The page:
I’m finished writing the text for my next book, A Sugary Frosting/A Memoir of A Girlhood Spent in a Parsonage. What follows is a synopsis of what I am doing to promote the book so that its natural audience is aware of it.
Over the years, The Memoir Network has worked with hundreds of students directly in tele-classes and workshops, in coaching sessions, and via editing and thousands indirectly (perhaps that’s a wrong word) via all our resources—many of which we make available for free at My Memoir Education and for a nominal fee at Memoir Authority.These writers have produced terrific stories about love and abandonment, about careers and deadend lives, about racial and ethnic diversity and conflict.It is our honor to present some of these stories here for you to enjoy.
I have also chosen to include my own stories in this section as well as in their own categories under Here to Stay, We Were Not Spoiled, In Another Century, Marie Bilodeau, and My Eye Fell Into the Soup.
One morning, when the sun promised to be bright and the sky clear, as we sat down to breakfast at refectory tables, on a day that seemed to be a day just like every other day in January, Father Guy would announce, “Aujourd’hui, c’est un congé de glace [Today, we are having an ice holiday].”
I was challenged by the point of view in a memoir. I had put off completing the book because I could not resolve its thematic problems.
What Lies Within by Libby Atwater won First Place in the Biography/Memoir category.What Lies Within is a tale of adoption, love, loss, hope, and resilience set in the 1950s and 1960s.
Collect memories at my fiftieth class reunion
Last weekend—and a warm sunny three days it turned out to be—I spent, as I had written that I would in the last newsletter, with those of my high school classmates who could attend our fiftieth high-school reunion. Some of us had not seen each other in 30 years—not since our 20th class reunion—while one had not been with us in 50 years. Needless to say…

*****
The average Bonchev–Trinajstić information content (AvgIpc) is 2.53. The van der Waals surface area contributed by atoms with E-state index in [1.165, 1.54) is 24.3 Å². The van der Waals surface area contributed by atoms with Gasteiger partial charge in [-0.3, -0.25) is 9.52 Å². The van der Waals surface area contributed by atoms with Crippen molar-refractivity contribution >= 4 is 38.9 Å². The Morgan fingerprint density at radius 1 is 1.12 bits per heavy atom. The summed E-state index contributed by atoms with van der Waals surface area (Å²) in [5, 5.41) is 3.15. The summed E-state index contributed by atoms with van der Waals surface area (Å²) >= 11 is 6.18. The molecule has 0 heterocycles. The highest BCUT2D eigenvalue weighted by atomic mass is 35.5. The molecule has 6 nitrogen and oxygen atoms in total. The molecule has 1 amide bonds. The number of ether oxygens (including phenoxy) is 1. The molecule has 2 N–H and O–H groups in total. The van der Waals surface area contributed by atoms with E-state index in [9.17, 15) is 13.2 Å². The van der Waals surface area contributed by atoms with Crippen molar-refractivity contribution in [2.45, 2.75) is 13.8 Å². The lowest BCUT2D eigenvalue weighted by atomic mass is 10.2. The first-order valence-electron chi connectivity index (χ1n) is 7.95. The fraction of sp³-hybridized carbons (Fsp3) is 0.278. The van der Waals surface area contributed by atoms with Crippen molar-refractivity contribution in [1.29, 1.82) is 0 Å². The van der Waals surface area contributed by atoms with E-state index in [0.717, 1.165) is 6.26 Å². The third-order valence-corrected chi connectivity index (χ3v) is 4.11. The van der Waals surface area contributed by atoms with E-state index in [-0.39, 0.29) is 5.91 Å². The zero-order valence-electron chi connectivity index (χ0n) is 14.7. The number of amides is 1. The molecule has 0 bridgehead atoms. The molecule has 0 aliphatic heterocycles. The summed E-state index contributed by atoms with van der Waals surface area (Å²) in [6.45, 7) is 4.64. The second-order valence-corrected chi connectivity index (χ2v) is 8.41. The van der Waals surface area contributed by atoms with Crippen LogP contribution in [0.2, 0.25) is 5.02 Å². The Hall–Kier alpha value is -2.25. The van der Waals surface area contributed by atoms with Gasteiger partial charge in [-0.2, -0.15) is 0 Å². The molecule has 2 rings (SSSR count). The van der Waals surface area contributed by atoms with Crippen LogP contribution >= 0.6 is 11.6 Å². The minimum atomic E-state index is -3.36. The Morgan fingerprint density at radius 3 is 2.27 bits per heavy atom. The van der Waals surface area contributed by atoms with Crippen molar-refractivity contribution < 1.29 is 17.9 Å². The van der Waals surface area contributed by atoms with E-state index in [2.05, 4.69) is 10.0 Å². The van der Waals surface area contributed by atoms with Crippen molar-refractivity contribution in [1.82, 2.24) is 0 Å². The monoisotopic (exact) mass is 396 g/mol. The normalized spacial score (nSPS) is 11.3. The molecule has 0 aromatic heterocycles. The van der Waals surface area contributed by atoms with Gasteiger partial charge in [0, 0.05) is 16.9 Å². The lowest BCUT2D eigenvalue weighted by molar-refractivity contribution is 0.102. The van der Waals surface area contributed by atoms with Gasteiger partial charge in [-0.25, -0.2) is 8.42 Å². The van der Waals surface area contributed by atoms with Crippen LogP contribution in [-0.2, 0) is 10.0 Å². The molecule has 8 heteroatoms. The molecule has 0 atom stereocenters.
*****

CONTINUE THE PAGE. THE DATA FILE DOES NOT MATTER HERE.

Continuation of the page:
We had changed. The skinny boys we had been had become older white-haired men—except for on man who was mysteriously still dark-haired. Through the wrinkles and the few extra pounds (we were actually quite a fit group), it was uncanny how it seemed to me we had kept some essence of identity intact. The boys I had spent so many years with were there once again with me. I recognize the boys I had known transformed into thoughtful and kind men that I felt so much affection for. We spoke about our years in the seminary high school, our now-grown-up children, our life’s work which had occupied the middle decades of our lives, our goals and aspirations for the years that remained.
This weekend of September 26-28, 2014, I am reuniting with my high school classmates. We have not seen each other in 30 years—not since our 20th class reunion. Back then, we developed an intimacy and an affection for each other that someone attending a regular high school cannot have experienced with classmates they saw for […]
The is an excerpt from a yet-unnamed memoir of my high school years spent in a seminary continues to chronicle my first days there. The school is in Bucksport Maine, and the year is 1960. In this vignette, I write about my first morning. The memoir is in progress.
At 5:45, it was still dark outside, night really. Except for an occasional mumble, the regular breathing of boys in deep sleep was the only noise punctuating the quiet of the dormitory. Perhaps we were all back home in our dreams, with our families once again.
The “bell”— an electric ringer really, resounded loud and insistent in the silence.
“Laus tibi, Christe,” shouted the head Fourth-Form admonitor from his bed in the center of the dorm.
Only from the deep-voices of the other two admonitors at the opposite ends of the room was there an answering “Deo gratias!”<!–more–>
This is an excerpt from a memoir I am thinking of calling either In Another Century or A Very Catholic Boy. I am 13, and in the previous excerpt, I have just arrived at the seminary high school where I will be living. The excerpt starts as I have brought my trunk up to the […]
During WW2, the Japanese enslaved thousands of women to serve as prostitutes. I recently interviewed author William Andrews about his experience writing his recent novel, Daughters of the Dragon: A Comfort Woman’s Story.
William Andrews about his experience writing his recent book, Daughters of the Dragon. Bill exemplifies a commitment to writing. It is the same commitment but in the memoir field that will see all of us succeed at our endeavors.